Threat Level: green Handler on Duty: Guy Bruneau

SANS ISC: Querying the DShield API from RTIR SANS ISC InfoSec Forums

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Querying the DShield API from RTIR

A few days ago, Tom wrote a diary(1) about RTIR(2) and its REST API. He explained how the tool can be fulfilled with external data. Being a DShield contributor for years (I submit my firewall logs), I like to search for IP addresses information in the DShield database. By default, RTIR extracts IP addresses from tickets and has an interface to query services like WHOIS servers, to perform a traceroute or to query any third-party website. RTIR being extremely configurable, why not extend it to query the DShield database using the ISC API(3)!

If IP addresses can be queried via the URL "", don't do this. First of all for performance reasons but the page cannot be displayed in an iframe (that's the case in RTIR) because it sets the 'X-Frame-Options' to 'SAMEORIGIN'. To query details of an IP address, use the following IP API call:

Results are returned in XML. To integrate DShield lookups into RTIR, follow this procedure.

1. Create a new page called "isc_ipinfo.php" in your Apache server running RTIR (or any available HTTP server). This page will receive the IP address, query the DShield API and reformat (basically) the XML output:

$ip = $_GET['ip'];
if (!filter_var($ip, FILTER_VALIDATE_IP)) {
        echo "Invalid IP address!";
$d = simplexml_load_file(''.$ip);
<tr><td align="right"><b>IP Address:</b></td><td><?php echo $d->ip; ?>(<a href="<?php echo $ip ?>" target="_blank">Details</a>)</td></tr>
<tr><td align="right"><b>Network:</b></td><td><?php echo $d->network; ?></td></tr>
<tr><td align="right"><b>AS:</b></td><td><?php echo $d->as; ?></td></tr>
<tr><td align="right"><b>AS Name:</b></td><td><?php echo $d->asname; ?></td></tr>
<tr><td align="right"><b>AS Size:</b></td><td><?php echo $d->assize; ?></td></tr>
<tr><td align="right"><b>Country:</b></td><td><?php echo $d->country; ?></td></tr>
<tr><td align="right"><b>Count:</b></td><td><?php echo $d->count; ?></td></tr>
<tr><td align="right"><b>Attacks:</b></td><td><?php echo $d->attacks; ?></td></tr>
<tr><td align="right"><b>Min Date:</b></td><td><?php echo $d->mindate; ?></td></tr>
<tr><td align="right"><b>Max Date:</b></td><td><?php echo $d->maxdate; ?></td></tr>
<tr><td align="right"><b>Last Updated:</b></td><td><?php echo $d->lastupdated; ?></td></tr>
<tr><td align="right"><b>Abuse Contact:</b></td><td><?php echo $d->asabusecontact; ?></td></tr>
<tr><td align="right"><b>Comment:</b></td><td><?php echo $d->comment; ?></td></tr>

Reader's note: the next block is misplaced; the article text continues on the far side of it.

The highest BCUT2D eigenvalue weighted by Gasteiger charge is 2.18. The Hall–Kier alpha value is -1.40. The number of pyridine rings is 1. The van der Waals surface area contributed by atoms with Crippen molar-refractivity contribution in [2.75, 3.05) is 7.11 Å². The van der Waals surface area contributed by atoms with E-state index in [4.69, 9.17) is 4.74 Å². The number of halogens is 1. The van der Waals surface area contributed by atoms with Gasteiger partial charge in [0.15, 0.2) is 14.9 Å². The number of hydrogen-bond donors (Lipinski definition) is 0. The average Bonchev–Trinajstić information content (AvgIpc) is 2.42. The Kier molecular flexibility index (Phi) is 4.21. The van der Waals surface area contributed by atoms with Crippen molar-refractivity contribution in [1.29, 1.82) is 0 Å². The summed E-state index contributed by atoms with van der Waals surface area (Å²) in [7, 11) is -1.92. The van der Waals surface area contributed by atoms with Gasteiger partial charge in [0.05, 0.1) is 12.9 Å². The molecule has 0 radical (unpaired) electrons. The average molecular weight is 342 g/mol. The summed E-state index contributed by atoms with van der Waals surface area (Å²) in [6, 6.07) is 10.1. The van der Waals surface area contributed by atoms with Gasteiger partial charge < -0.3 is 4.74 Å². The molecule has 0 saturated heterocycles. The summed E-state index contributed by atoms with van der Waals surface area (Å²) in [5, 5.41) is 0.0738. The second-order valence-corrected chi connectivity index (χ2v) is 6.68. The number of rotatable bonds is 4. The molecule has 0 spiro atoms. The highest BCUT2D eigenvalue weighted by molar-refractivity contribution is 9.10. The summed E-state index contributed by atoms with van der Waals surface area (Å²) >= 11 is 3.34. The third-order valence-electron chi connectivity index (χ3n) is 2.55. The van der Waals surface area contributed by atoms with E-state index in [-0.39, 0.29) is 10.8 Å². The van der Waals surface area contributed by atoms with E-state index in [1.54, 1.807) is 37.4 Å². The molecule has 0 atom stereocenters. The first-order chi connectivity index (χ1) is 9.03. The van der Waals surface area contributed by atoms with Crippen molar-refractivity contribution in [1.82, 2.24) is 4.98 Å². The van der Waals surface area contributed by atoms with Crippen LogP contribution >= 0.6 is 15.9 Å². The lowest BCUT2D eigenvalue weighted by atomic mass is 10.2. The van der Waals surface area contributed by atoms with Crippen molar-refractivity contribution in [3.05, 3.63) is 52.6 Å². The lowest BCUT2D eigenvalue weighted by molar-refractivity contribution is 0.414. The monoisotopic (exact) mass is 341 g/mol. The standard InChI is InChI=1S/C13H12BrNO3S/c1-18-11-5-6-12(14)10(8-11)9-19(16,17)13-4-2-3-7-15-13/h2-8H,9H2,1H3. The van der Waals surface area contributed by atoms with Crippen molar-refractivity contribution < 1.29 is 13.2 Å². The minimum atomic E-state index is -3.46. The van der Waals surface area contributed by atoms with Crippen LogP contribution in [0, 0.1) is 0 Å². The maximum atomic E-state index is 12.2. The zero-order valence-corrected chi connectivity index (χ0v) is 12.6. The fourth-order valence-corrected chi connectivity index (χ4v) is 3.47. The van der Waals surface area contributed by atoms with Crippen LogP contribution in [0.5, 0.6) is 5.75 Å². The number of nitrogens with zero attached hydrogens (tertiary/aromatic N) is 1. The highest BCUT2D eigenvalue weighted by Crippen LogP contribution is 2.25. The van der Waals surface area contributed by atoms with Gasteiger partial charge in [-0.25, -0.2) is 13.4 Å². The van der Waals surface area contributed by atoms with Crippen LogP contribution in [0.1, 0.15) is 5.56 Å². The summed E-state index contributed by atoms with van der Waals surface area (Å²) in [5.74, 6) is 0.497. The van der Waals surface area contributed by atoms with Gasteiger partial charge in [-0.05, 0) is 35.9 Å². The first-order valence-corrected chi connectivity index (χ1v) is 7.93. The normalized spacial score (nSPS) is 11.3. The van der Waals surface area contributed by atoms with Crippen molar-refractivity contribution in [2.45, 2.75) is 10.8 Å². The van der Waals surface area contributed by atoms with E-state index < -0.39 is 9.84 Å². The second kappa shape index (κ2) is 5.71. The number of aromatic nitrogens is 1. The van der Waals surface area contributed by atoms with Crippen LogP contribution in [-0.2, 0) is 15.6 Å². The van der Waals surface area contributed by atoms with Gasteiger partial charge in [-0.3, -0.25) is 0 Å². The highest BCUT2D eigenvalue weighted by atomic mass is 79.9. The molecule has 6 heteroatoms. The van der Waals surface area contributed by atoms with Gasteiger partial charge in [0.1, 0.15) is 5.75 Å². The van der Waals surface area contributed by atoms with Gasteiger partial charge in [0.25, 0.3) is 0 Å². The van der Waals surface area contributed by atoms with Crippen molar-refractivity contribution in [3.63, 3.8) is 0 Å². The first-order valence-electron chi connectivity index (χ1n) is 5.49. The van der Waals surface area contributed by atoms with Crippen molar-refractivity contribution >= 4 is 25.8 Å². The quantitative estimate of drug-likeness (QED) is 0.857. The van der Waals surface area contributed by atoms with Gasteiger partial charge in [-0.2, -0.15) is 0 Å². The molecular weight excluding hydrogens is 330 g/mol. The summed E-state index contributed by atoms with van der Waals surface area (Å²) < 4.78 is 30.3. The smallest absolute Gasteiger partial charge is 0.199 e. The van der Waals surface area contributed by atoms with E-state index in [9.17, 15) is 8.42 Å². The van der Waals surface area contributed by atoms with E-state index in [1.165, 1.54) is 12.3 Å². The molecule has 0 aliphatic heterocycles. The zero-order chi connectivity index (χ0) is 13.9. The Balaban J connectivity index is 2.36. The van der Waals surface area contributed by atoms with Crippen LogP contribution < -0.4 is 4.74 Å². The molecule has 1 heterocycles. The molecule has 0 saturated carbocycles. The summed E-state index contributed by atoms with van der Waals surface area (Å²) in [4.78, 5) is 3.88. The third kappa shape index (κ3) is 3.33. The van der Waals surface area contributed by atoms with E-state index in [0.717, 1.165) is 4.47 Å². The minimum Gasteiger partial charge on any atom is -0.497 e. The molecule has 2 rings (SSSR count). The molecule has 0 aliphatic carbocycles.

2. Edit your $RTIRHOME/etc/ and add the new service in $RTIRIframeResearchToolConfig (pointing to your URL):

Set($RTIRIframeResearchToolConfig, {
    1 => { FriendlyName => 'SANS ISC IP Info', URL => 'http://xxxxxxxx/isc_ipinfo.php?ip=__SearchTerm__' },
    3 => { FriendlyName => 'Google', URL => '' },
    4 => { FriendlyName => 'CVE', URL => ''},
    5 => { FriendlyName => '', URL => ''},
    6 => { FriendlyName => 'McAfee SiteAdvisor', URL => ''},
    7 => { FriendlyName => 'BFK DNS Logger', URL => ''}
} );

3. Restart your RTIR instance and enjoy! You can now query the DShield API:

It's also easy to create new "portlets" to be used in dashboards. As a bonus, let's display the ISC Infocon status in a RTIR dashboard. 

1. Create the new portlet in $RTIRHOME/local/html/Elements. Let's call it "InfoconStatus":

<&|/Widgets/TitleBox, title => loc('SANS ISC Status')&>
                <img src="" alt="SANS ISC Infocon Status">

2. Enable the new portlet in $RTIRHOME/etc/

Set(@RTIR_HomepageComponents, qw(

3. Restart your RTIR instance and adapt your favorite dashboards:


Xavier Mertens
ISC Handler - Freelance Security Consultant

I will be teaching next: Reverse-Engineering Malware: Malware Analysis Tools and Techniques - SANS Amsterdam August 2020 Part 2


533 Posts
ISC Handler
Sep 3rd 2015
Some addresses gives confusing results:
<updated>2015-09-04 04:02:47</updated>
<asname>GIGAINFRA Softbank BB Corp.</asname>

<![CDATA[ LEVEL3 - Level 3 Communications, Inc. ]]>
Povl H.

74 Posts
I don't know why RFC1912 and loopback IP addresses are in the DShield DB indeed.
On the other side, it's not relevant to query information about them.

533 Posts
ISC Handler
I fixed the badly identified RFC 1918 addresses. The issue was that if an IP was not routed, the closest (but smaller) routable IP address space was shown. Should be fixed now. You may still see cached data for a bit.

As for importing RFC1918 networks: I recently stopped doing it. I was a bit conflicted about it. In some ways, I want to import the data "as received", and people do send RFC1918 traffic. But since this is most likely internal data that should not have been sent, I stopped importing it. Old data will be kept for now.

3880 Posts
ISC Handler
Would be nice to do it also for other systems such as MISP... :)
David Andre aka Elhoim

4 Posts
Indeed, I added this in my todo/wishlist.

533 Posts
ISC Handler

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